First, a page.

From The Glencoe Register, 1st.
McLEOD COUNTY. Fred Hartwig five miles from Hutchinson, lost a fine mare last Wednesday night, valued at $250. We shall have to organize a vigilance committee for the accommodation of these scamps.
Source: Lincoln County Leader (Toledo, OR) October 29, 1920; transcribed by Mary Kay Krogman
R. S. Van Cleve received a letter this week from Arnold Hawkinson, who was here with the Spruce production, being stationed at Camp A. Mr. Hawkinson is now County Agent at Glencoe, Minn. He says he often thinks of Toledo and would like to come back and see the many friends he made while here. He sent his personal regards to them.
Source: The Minneapolis Journal (Minneapolis, MN) June 28, 1902; transcribed by Mary Kay Krogman
Paul Hetrich, whose home is in Plato, Minn., is missing. He was injured in an accident at Albany, Minn., recently, and came to Minneapolis over the Great Northern intending to continue his journey to his home. Since arriving here, nothing has been heard from him.
LOOKING FOR HIS SON
Source: The Minneapolis Journal (Minneapolis, MN) July 2, 1902; transcribed by Mary Kay Krogman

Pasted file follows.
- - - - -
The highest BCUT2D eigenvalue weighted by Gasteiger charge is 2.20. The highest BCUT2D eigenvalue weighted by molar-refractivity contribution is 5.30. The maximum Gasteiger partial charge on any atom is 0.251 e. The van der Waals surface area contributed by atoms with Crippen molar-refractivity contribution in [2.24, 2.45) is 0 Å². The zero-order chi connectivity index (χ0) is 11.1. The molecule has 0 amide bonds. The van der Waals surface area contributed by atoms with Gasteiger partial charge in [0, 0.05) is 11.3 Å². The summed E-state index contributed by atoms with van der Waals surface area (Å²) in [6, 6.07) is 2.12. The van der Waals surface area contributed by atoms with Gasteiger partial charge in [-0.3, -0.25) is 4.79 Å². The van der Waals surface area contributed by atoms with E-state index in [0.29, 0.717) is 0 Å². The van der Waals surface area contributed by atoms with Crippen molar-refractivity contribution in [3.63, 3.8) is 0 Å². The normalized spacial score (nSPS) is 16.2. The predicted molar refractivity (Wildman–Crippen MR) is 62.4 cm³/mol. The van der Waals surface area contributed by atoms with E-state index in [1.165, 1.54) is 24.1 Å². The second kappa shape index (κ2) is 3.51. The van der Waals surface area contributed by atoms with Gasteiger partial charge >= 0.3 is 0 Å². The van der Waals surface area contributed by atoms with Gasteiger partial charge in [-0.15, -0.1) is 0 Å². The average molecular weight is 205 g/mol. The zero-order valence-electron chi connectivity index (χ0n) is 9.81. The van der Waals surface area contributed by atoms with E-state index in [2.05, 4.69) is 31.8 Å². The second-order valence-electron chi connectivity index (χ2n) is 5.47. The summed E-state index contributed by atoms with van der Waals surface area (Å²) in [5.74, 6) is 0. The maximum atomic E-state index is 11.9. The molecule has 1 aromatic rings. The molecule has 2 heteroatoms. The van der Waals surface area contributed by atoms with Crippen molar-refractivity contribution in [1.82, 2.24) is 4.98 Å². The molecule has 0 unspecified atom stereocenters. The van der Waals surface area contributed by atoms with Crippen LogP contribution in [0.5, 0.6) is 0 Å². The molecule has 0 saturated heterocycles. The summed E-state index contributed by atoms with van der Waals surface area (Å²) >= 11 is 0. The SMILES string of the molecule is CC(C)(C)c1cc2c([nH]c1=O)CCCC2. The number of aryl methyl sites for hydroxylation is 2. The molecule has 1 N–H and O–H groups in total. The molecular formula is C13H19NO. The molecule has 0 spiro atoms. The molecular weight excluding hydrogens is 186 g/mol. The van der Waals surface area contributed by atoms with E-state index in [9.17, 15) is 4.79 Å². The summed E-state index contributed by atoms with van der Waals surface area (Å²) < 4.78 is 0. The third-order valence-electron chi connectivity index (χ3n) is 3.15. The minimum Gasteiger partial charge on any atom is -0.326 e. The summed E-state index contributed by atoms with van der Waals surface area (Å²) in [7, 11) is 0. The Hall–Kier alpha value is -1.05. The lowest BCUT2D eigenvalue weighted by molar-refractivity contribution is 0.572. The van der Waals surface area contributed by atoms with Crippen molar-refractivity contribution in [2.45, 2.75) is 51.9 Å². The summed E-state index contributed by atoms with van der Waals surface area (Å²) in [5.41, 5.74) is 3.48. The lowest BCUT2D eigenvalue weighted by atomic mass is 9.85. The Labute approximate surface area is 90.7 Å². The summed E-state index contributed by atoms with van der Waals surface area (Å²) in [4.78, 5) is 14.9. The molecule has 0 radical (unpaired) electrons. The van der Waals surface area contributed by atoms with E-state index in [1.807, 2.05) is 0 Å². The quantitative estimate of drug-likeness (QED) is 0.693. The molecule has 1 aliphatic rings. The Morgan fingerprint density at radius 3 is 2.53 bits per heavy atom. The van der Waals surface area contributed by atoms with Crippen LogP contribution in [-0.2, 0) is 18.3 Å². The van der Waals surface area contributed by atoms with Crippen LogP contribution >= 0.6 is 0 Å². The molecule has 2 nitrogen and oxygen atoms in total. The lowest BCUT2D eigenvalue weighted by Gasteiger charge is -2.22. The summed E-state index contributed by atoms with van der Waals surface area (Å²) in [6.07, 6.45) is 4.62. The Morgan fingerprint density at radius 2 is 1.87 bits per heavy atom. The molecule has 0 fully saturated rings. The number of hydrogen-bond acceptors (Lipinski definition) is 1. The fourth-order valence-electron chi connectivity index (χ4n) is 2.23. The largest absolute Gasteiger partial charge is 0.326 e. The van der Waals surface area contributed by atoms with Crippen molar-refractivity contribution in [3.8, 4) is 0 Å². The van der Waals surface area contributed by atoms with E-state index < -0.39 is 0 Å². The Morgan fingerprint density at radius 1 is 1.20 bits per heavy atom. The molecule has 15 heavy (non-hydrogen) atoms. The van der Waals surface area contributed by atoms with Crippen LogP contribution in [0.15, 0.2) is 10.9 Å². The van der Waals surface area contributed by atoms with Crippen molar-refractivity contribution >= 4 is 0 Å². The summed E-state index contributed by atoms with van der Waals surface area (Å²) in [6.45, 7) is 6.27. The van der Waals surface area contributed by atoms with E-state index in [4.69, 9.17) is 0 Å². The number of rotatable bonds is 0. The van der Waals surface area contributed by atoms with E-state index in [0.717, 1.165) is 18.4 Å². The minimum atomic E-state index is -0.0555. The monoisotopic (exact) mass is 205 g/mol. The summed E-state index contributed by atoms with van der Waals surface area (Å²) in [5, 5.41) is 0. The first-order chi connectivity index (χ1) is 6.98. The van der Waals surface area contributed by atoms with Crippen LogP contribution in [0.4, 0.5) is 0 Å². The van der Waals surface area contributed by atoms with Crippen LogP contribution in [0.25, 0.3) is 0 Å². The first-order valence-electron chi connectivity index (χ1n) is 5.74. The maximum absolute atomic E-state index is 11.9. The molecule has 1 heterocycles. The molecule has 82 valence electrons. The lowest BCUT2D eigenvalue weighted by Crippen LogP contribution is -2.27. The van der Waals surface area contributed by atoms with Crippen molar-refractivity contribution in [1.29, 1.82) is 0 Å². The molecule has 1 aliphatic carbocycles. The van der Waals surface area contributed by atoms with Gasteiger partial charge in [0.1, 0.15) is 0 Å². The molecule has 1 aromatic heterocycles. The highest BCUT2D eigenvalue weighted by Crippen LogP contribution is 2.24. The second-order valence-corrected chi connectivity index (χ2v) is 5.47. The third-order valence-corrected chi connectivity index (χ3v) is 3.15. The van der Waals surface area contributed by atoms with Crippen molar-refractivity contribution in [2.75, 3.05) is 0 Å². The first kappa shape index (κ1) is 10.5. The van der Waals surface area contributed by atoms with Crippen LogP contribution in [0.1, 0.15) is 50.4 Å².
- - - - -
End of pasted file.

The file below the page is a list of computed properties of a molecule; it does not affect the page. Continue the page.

Rev. Paul Hertrick of Plato, Minn. Here For That Purpose.
Rev. Paul Hertrick of Plato, Minn., was in the city yesterday, searching for his son, who mysteriously disappeared June 15. The young man was working as a carpenter at Albany, Minn., and fell from a scaffold, receiving painful injuries. He was placed on a Great Northern train and sent to Minneapolis for treatment. He reached Minneapolis, but no trace of him has been found since.
Mr. Hertrick says that the train crew told him the boy was met at the depot by the ambulance from St. Barnabas hospital, but an investigation reveals the fact that the young man was never taken there. It has also been learned that the young man was accompanied by a young woman who seemed to take a great deal of interest in him. Mr. Hertrick fears that the boy has met with foul play.